If you have been following board gaming news recently, you might have heard of a little tile-laying game called Kingdomino. It won the board game equivalent of an Oscar when it took home the Spiel des Jahres this past July, putting both its designer, Bruno Cathala, and publisher, Blue Orange Games, at the forefront of the gaming scene.
According to the Spiel des Jahres jury, Kingdomino was given the award because it “lifts the time-honored principle of dominoes to a new level – without losing any of the sleek elegance of its predecessor. On the contrary: the dual mechanics of planning the far-reaching lands surrounding the castle and the clever method of selecting tiles fit together extraordinarily well, they are expertly reduced to their essential components.”
For those unfamiliar with Kingdomino, first of all buy it – we promise you won’t regret it. Second of all, the jury’s praise of the game’s simple yet elegant mechanics is an opinion shared by many in the gaming world. During a turn in the game, you select a new tile and add a previously selected tile to your kingdom, making sure to match one side of the domino to a like terrain type already in play (just like how in dominoes two sides must match in order for you to place a domino). Each turn, players select a domino in an order determined by their previous selection. It is this mechanic, coupled with the planning and strategizing required to build a kingdom within the constraints of a 5×5 grid, which makes the game so clever.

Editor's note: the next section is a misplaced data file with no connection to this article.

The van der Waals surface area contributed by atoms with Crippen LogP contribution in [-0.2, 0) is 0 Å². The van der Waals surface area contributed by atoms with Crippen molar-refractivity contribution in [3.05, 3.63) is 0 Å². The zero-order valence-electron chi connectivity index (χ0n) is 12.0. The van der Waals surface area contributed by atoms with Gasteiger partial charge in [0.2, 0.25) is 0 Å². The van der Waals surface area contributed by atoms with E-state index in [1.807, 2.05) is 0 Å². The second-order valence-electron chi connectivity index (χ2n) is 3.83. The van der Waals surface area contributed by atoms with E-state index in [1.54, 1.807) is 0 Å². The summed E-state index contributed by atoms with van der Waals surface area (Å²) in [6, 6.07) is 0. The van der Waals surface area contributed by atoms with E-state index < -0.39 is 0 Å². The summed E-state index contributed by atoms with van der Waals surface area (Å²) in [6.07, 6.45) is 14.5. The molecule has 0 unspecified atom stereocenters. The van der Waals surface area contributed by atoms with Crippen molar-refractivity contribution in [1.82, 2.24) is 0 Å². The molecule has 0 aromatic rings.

Less than a year after Kingdomino was released, Bruno Cathala announced the next in line to the throne: Queendomino. The announcement was understated in the US. It involved a little sly product placement at Blue Orange Games’ Gen Con Booth, and a quiet BoardGameGeek.com listing. Both piqued the interest of many in the gaming world ahead its release, which happened in October at the Internationale Spieltage in Essen, Germany.
Kingdomino was launched at that very same festival, in 2016, and according to the game designer himself Queendomino was thought of soon after that. “I started working on Queendomino right after coming back from Essen 2016, so just a few days after Kingdomino was released.” It was a game born from his desire for something more challenging, as he had been playing his crown jewel for over two years before it finally launched.
“Of course, after playing a game as simple as Kingdomino 200 times, I wanted something more challenging,” he said, continuing with, “ I wanted a game with the same mechanic of building a Kingdom through domino selection and placement, but with a little more complexity that required players to be more methodical in their gameplay.” Thus, the idea for Queendomino was born.